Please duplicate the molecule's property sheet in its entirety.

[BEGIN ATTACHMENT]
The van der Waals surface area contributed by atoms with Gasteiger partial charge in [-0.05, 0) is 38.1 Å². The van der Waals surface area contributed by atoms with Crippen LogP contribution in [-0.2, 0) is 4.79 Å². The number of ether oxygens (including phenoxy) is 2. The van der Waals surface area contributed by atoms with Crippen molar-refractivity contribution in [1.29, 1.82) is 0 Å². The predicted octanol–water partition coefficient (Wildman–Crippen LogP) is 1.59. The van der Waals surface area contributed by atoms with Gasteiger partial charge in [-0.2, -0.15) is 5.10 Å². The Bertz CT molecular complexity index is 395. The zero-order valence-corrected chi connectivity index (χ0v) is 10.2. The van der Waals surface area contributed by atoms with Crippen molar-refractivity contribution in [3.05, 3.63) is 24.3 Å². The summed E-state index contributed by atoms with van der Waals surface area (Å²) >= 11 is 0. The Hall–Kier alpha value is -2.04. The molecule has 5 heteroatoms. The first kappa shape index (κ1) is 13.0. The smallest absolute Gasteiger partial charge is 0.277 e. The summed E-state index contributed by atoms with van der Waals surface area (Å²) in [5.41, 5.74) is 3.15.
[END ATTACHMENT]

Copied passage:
The van der Waals surface area contributed by atoms with Gasteiger partial charge in [-0.05, 0) is 38.1 Å². The van der Waals surface area contributed by atoms with Crippen LogP contribution in [-0.2, 0) is 4.79 Å². The number of ether oxygens (including phenoxy) is 2. The van der Waals surface area contributed by atoms with Crippen molar-refractivity contribution in [1.29, 1.82) is 0 Å². The predicted octanol–water partition coefficient (Wildman–Crippen LogP) is 1.59. The van der Waals surface area contributed by atoms with Gasteiger partial charge in [-0.2, -0.15) is 5.10 Å². The Bertz CT molecular complexity index is 395. The zero-order valence-corrected chi connectivity index (χ0v) is 10.2. The van der Waals surface area contributed by atoms with Crippen molar-refractivity contribution in [3.05, 3.63) is 24.3 Å². The summed E-state index contributed by atoms with van der Waals surface area (Å²) >= 11 is 0. The Hall–Kier alpha value is -2.04. The molecule has 5 heteroatoms. The first kappa shape index (κ1) is 13.0. The smallest absolute Gasteiger partial charge is 0.277 e. The summed E-state index contributed by atoms with van der Waals surface area (Å²) in [5.41, 5.74) is 3.15.